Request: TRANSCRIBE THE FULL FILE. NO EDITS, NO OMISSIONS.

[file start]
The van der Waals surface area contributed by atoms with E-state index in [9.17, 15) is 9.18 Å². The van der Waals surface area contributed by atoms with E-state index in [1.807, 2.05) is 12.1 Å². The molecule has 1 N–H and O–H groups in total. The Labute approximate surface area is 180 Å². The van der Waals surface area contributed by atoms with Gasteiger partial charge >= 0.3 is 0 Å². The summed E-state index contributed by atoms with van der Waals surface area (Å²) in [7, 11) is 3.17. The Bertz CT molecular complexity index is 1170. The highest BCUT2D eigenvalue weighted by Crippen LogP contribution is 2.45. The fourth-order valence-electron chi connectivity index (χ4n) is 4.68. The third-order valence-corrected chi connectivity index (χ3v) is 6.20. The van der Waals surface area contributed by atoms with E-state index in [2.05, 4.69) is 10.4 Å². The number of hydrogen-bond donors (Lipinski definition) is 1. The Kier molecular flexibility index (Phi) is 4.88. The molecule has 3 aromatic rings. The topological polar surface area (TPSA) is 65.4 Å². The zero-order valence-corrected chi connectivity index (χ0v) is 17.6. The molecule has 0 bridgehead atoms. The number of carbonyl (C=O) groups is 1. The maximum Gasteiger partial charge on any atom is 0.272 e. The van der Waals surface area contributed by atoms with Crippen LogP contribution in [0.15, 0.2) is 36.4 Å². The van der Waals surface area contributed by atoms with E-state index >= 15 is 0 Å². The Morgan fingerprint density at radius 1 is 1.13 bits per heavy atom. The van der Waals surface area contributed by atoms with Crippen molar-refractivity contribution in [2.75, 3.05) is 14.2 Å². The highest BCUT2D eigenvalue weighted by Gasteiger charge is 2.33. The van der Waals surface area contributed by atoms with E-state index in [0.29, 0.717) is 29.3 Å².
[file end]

The van der Waals surface area contributed by atoms with E-state index in [9.17, 15) is 9.18 Å². The van der Waals surface area contributed by atoms with E-state index in [1.807, 2.05) is 12.1 Å². The molecule has 1 N–H and O–H groups in total. The Labute approximate surface area is 180 Å². The van der Waals surface area contributed by atoms with Gasteiger partial charge >= 0.3 is 0 Å². The summed E-state index contributed by atoms with van der Waals surface area (Å²) in [7, 11) is 3.17. The Bertz CT molecular complexity index is 1170. The highest BCUT2D eigenvalue weighted by Crippen LogP contribution is 2.45. The fourth-order valence-electron chi connectivity index (χ4n) is 4.68. The third-order valence-corrected chi connectivity index (χ3v) is 6.20. The van der Waals surface area contributed by atoms with E-state index in [2.05, 4.69) is 10.4 Å². The number of hydrogen-bond donors (Lipinski definition) is 1. The Kier molecular flexibility index (Phi) is 4.88. The molecule has 3 aromatic rings. The topological polar surface area (TPSA) is 65.4 Å². The zero-order valence-corrected chi connectivity index (χ0v) is 17.6. The molecule has 0 bridgehead atoms. The number of carbonyl (C=O) groups is 1. The maximum Gasteiger partial charge on any atom is 0.272 e. The van der Waals surface area contributed by atoms with Crippen LogP contribution in [0.15, 0.2) is 36.4 Å². The van der Waals surface area contributed by atoms with E-state index >= 15 is 0 Å². The Morgan fingerprint density at radius 1 is 1.13 bits per heavy atom. The van der Waals surface area contributed by atoms with Crippen molar-refractivity contribution in [2.75, 3.05) is 14.2 Å². The highest BCUT2D eigenvalue weighted by Gasteiger charge is 2.33. The van der Waals surface area contributed by atoms with E-state index in [0.29, 0.717) is 29.3 Å².